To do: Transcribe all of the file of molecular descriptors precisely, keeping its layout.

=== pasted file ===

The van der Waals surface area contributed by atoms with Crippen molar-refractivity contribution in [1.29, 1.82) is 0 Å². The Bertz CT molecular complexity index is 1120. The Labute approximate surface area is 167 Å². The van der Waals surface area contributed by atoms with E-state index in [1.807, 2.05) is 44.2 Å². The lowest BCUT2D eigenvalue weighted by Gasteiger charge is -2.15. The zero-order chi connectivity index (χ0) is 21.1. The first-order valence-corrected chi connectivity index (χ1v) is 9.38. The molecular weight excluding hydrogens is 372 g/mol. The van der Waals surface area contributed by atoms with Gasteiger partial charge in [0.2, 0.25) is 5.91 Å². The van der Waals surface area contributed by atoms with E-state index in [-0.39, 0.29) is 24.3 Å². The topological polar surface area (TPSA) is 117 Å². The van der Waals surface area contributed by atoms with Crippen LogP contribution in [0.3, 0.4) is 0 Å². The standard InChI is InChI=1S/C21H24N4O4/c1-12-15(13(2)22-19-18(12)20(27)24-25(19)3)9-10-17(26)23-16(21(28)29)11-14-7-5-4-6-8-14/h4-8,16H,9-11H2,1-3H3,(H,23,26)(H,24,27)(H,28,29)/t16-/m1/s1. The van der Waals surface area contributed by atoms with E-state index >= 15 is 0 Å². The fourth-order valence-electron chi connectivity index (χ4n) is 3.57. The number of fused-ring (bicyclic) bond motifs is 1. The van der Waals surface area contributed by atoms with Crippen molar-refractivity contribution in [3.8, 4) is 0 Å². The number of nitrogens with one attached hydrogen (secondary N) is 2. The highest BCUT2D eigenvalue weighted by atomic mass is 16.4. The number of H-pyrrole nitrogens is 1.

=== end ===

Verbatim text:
The van der Waals surface area contributed by atoms with Crippen molar-refractivity contribution in [1.29, 1.82) is 0 Å². The Bertz CT molecular complexity index is 1120. The Labute approximate surface area is 167 Å². The van der Waals surface area contributed by atoms with E-state index in [1.807, 2.05) is 44.2 Å². The lowest BCUT2D eigenvalue weighted by Gasteiger charge is -2.15. The zero-order chi connectivity index (χ0) is 21.1. The first-order valence-corrected chi connectivity index (χ1v) is 9.38. The molecular weight excluding hydrogens is 372 g/mol. The van der Waals surface area contributed by atoms with Gasteiger partial charge in [0.2, 0.25) is 5.91 Å². The van der Waals surface area contributed by atoms with E-state index in [-0.39, 0.29) is 24.3 Å². The topological polar surface area (TPSA) is 117 Å². The van der Waals surface area contributed by atoms with Crippen LogP contribution in [0.3, 0.4) is 0 Å². The standard InChI is InChI=1S/C21H24N4O4/c1-12-15(13(2)22-19-18(12)20(27)24-25(19)3)9-10-17(26)23-16(21(28)29)11-14-7-5-4-6-8-14/h4-8,16H,9-11H2,1-3H3,(H,23,26)(H,24,27)(H,28,29)/t16-/m1/s1. The van der Waals surface area contributed by atoms with E-state index >= 15 is 0 Å². The fourth-order valence-electron chi connectivity index (χ4n) is 3.57. The number of fused-ring (bicyclic) bond motifs is 1. The van der Waals surface area contributed by atoms with Crippen molar-refractivity contribution in [3.8, 4) is 0 Å². The number of nitrogens with one attached hydrogen (secondary N) is 2. The highest BCUT2D eigenvalue weighted by atomic mass is 16.4. The number of H-pyrrole nitrogens is 1.